New Intel-Based Apple MACs Let Users Get Double to Quadruple The Throughput

Jan. 11, 2006
At the annual MacWorld Expo held January 10-12 in San Francisco, Apple Computer unveiled its first desktop and laptop Macintosh computers based on dual-core CPUs manufactured by Intel. Arriving ahead of schedule, the desktop iMAC systems are immediately a

At the annual MacWorld Expo held January 10-12 in San Francisco, Apple Computer unveiled its first desktop and laptop Macintosh computers based on dual-core CPUs manufactured by Intel. Arriving ahead of schedule, the desktop iMAC systems are immediately available while the new MacBook systems will be on the shelf next month.

The Intel Centrino family Core Duo CPU, implemented using 65-nm process rules, packs a 2-Mbyte on-chip level 2 Smartcache and delivers a 3.2X improvement in integer SPECmarks vs the PowerPC CPU used in the desktop iMAC G5 and a 4.5X improvement over the PowerPC-based MacBook G4. Floating point SPECmarks are also vastly improved, with 2.1X boost for the desktop systems and 5.2X improvement for the new laptop systems. By the end of 2006 Apple expects to transition its entire family of desktop and notebook systems to the Intel processors.

For the desktop, the company has crafted two iMAC Core Duo systems, one with a 17-in. widescreen LCD display that will start at $1299, and another with a 20-in. LCD that starts at $1699. Both are based on the Intel Core Duo processor runs its front-side bus at 667 MHz and clocks at 1.83 GHz on the 17-in. system and 2.0 GHz on the 20-in. system. These systems deliver a typical 2X to 3X average compute throughput improvement over the G5 desktop system, while selling for about the same price as the PowerPC-based systems.

Common features in both new desktop systems include 512 Mbytes of DDR2 SDRAM (expandable to 2 Gbytes), an 8X superdrive that includes double-layer optical disk support (DVD+R, DL/DVD+/-RW/CD-RW), a PCIexpress graphics card based on the ATI Radeon X1600 graphics engine and 128 Mbytes of graphics DDR3 memory, a built-in iSight video camera, a Gigabit Ethernet port, three USB and two Firewire 400 ports, and both built-in AirPort Extreme 54 Mbit/s wireless networking and Bluetooth 2.0 wireless connectivity. Also included in both systems are mini-DVI output connectors to drive a second screen, stereo speakers, a microphone, an infrared Apple remote control, and a Mighty Mouse and Apple keyboard .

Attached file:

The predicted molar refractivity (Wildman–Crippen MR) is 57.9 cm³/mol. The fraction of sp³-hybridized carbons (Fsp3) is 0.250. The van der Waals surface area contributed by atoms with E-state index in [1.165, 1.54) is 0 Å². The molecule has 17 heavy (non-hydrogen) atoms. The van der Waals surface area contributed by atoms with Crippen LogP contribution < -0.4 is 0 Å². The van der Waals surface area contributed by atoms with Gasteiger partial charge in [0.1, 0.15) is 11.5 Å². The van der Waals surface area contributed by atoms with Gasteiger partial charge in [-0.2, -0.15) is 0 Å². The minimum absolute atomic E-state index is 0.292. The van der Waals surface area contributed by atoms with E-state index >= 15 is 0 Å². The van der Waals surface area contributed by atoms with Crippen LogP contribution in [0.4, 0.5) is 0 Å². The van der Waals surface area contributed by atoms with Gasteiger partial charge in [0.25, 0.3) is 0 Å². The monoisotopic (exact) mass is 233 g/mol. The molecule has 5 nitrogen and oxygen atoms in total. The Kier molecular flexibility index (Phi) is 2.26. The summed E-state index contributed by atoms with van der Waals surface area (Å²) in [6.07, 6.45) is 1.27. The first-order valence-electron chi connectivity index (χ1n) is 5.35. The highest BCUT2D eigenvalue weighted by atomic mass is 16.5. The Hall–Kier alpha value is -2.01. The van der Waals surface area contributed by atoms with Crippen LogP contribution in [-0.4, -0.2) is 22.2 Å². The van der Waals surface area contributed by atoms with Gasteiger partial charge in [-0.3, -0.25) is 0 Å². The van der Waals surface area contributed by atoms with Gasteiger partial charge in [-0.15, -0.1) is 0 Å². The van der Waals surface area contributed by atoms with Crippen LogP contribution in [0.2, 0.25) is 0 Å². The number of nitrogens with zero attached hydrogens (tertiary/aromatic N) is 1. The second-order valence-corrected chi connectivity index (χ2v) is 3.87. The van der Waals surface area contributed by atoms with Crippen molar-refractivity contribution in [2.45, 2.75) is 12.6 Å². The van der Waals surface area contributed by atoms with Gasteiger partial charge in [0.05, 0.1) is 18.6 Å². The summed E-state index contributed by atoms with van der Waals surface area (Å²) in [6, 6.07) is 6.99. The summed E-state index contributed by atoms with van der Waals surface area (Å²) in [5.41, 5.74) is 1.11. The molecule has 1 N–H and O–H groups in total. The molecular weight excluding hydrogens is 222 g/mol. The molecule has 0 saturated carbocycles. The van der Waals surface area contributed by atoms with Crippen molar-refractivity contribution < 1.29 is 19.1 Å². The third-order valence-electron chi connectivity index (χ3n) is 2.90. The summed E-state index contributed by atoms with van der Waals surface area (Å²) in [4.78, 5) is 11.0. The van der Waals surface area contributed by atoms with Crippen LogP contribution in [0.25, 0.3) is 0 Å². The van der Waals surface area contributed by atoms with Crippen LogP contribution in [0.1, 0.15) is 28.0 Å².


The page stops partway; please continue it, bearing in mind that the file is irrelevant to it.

The 17-in. system also comes with a 160 Gbyte serial ATA hard-disk drive that runs at 7200 rpm. The 20-in. system ups the starting storage capacity to 250 Gbytes. Software included on each system consists of the Tiger operating system, version 10.4.4, Safari, Mail, iCal, Chat AV, Front Row and Photobooth, all running natively on the Intel dual-core processors. The operating system software also includes a software translation technology called Rosetta that lets users seamlessly run most MacOS X PowerPC applications. Also included with the new iMAC systems is a major upgrade of Apple’s iLife digital lifestyle software that includes major enhancements of iPhoto, iMovie HD, iDVD, and GarageBand, as well as a new application called iWeb, which allows users to easily create web pages that contain photos, blogs, and podcasts.

The laptop MacBook Pro will also include the same software as the new desktop systems. There will initially be two versions of the MacBook Pro, and both will include a high-brightness 15.4-in. widescreen 1440-by-900 pixel display (67% brighter than previous Apple notebooks and as bright as the company’s Cinema displays) and deliver up to a 4X performance improvement over the PowerBook G4 computers. The two new systems have similar configurations, with the 1.67 GHz Core Duo version packing 512 Mbytes of DDR2 SDRAM running at 667 MHz , an 80 Gbyte serial ATA hard drive running at 5400 rpm, and an ATI Mobility Radeon X1600 graphics engine with 128 Mbytes of graphic DDR3 memory. The 1.83 GHz version of the system ups the base memory to 1 Gbyte, increases the drive storage to 100 Gbytes, and ups the graphics memory to 256 Mbytes. The hard drives include Apple’s sudden-motion sensors that help protect the drives in case the system falls. The 1.67 GHz system will start at $1999 and the 1.83 GHz version starts at $2499.

Much of the same peripheral hardware will also be included in the base systems—the computers pack a built-in iSight video camera and AirPort wireless networking, Bluetooth connectivity, a Gigabit Ethernet port, two USB 2.0 ports, a Firewire 400 port, and an ExpressCard /34 expansion slot. Additionally, the systems come with the Apple remote, a DVI output port, Dual Link support to drive the Apple 30-in. Cinema HD display, an audio line-in and line-out (both supporting optical digital and analog formats), and a scrolling trackpad and illuminated keyboard. The systems are also quite trim—just under one-inch thick and weighing in at just 5.6 lbs.

One new novel feature incorporated on both laptops is a magnetically-attached power connector the company calls MagSafe. Designed to prevent the computers from being yanked off the desktop by someone tripping over the power cord when the laptops are plugged in, the power connectors are held in place by a magnet that surrounds the electrical contact points between the cord and the laptop. When the cord is yanked, it quickly disconnects from the laptop without any system damage.

For more information, go to, and, respectively.

Click here for Fig. 1: MacBook Pro laptop
Click here for Fig. 2: Intel's Core Duo CPU
Click here for Fig. 3: iChat running on the MacBook Pro laptop
Click here for Fig. 4: iChat running on the desktop iMac system


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